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Mark Reynier to open Irish whiskey distillery

Mark Reynier, the former managing director of Bruichladdich Distillery, has bought a former Guinness brewery in Ireland and plans to transform it into an Irish whiskey distillery.

The Waterford Brewery, which produced Guinness up until last year, will be transformed into an Irish whiskey distillery

The Waterford Brewery, previously owned by Diageo, will be converted into a malt and grain whiskey distillery with an initial annual capacity of 3 million litres.

Liquid is due to run from the two pot stills and one column still in January 2016, although Reynier has plans to eventually double the capacity in time.

Renamed Waterford Distillery, the site will produce a range of innovative Irish whiskeys designed to “add some meat to the bones of the category”.

Reynier’s obsession with barley, which became apparent through the Scotch whiskies from Bruichladdich, will be a main focus of Waterford Whiskey, as will experimental bottlings using different yeasts.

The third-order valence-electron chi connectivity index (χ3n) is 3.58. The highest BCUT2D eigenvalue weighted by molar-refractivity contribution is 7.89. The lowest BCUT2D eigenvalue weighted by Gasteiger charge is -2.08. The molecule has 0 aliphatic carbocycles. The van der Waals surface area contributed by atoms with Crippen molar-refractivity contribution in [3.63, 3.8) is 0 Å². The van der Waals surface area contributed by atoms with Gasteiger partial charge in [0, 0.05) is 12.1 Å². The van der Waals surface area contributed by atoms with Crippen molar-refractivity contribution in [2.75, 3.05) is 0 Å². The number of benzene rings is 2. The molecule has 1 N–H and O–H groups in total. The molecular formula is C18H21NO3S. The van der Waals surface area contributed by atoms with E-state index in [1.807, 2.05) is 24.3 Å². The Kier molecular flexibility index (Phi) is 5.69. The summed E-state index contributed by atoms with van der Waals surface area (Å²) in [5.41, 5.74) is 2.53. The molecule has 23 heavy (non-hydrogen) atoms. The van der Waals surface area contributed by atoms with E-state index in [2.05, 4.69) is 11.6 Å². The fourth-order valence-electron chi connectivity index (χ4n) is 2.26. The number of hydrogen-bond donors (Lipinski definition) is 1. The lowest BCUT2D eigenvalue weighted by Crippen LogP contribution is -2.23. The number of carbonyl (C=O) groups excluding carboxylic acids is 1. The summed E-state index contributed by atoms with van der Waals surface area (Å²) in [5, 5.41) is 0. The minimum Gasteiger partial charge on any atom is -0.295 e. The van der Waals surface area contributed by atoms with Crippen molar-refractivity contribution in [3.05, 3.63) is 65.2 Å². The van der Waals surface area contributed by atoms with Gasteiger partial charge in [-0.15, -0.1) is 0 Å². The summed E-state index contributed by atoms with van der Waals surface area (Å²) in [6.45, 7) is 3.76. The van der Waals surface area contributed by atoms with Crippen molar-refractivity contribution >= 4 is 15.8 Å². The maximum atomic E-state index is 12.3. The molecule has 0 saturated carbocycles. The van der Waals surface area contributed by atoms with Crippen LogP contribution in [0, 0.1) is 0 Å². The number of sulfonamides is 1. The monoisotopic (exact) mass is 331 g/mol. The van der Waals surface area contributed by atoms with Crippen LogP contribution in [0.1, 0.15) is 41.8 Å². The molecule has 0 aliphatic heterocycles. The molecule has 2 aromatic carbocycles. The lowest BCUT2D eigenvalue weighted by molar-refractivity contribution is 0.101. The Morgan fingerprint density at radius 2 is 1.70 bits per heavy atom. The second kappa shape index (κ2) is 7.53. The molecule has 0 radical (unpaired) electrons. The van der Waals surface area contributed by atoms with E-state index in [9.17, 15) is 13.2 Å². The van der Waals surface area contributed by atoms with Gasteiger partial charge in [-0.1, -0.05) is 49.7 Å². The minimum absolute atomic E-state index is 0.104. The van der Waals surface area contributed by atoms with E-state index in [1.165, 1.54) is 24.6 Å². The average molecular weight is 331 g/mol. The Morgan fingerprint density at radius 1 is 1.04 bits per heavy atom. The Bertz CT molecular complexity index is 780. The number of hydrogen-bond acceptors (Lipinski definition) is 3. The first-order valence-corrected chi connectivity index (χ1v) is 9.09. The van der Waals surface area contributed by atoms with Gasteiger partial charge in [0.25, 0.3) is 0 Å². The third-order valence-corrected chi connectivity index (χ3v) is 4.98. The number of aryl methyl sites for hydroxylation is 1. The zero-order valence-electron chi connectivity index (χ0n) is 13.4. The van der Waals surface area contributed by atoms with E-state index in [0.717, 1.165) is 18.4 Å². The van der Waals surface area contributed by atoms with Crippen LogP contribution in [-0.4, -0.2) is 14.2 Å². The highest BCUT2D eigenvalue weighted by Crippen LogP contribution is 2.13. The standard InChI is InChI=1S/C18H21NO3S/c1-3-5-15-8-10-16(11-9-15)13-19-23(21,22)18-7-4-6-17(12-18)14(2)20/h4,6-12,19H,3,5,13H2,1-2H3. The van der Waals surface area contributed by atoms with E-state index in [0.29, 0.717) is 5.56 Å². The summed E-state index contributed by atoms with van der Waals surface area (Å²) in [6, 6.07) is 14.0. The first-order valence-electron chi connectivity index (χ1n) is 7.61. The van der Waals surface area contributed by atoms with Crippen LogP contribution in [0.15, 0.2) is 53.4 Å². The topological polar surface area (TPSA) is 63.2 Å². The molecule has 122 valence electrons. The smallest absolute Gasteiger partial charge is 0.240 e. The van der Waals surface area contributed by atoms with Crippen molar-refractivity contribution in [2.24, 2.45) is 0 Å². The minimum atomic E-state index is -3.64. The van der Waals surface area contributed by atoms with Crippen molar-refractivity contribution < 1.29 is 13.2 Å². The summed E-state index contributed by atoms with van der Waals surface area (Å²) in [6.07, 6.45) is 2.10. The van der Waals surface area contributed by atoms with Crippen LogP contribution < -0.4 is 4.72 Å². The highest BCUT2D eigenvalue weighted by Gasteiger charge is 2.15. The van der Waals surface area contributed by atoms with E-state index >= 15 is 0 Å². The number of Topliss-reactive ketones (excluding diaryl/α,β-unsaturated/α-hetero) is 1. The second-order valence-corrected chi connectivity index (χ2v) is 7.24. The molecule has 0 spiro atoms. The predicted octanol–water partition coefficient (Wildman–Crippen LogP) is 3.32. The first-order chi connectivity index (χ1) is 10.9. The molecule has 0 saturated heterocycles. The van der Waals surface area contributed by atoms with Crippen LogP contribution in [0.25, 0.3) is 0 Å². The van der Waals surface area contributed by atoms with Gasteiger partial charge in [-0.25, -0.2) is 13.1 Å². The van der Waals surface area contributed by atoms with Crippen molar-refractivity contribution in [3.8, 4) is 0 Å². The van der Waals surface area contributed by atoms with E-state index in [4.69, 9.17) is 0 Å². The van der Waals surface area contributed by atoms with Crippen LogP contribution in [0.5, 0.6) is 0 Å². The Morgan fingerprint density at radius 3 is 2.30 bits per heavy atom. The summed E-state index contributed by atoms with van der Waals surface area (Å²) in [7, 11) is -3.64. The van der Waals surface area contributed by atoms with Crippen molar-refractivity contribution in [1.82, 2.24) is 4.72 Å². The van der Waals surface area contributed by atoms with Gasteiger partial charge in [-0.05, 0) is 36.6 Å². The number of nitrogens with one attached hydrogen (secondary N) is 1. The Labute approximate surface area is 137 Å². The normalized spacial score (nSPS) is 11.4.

“It gives me the opportunity to challenge Pernod Ricard in Ireland and create a significant Irish whiskey brand with a whole lot of extra credibility that sometimes is missing from big companies,” Reynier said.

The brewery, located in the port of Waterford in South East Ireland, was closed by Diageo last year as the group moved its Guinness production to the flagship St. James Gate brewery in Dublin.

Waterford Distillery’s new logo

Reynier has partnered with former Bruichladdich backers John McTaggart, who will assume the role of chairman, and John Adams, who will be finance director, as well as 50 private shareholders, to form holding company Renegade Spirits.

After the sale of Bruichladdich to Rémy Cointreau in 2012, and following what he calls an initial “bereavement period”, Reynier has been seeking a new opportunity to get back into distilling.

“Scotland is looking pretty full and I’d always thought of Ireland, which has just four distilleries,” he said. “Clearly it’s an opportunity to do something if the right project could present itself and this is a project that saves me considerable time by buying an existing brewery and means we can be producing spirit pretty damn quick.”

While Reynier would not disclose the purchase price of the Waterford brewery, he said the acquisition was for “significantly less” than the €40m value of the site, which opened in 2004. Waterford also houses a second brewery, which dates back to 1792.

Once up and running, the distillery will not produce any white spirits as a source of income as it “doesn’t need the revenue stream”, instead focusing solely on producing Irish whiskey.

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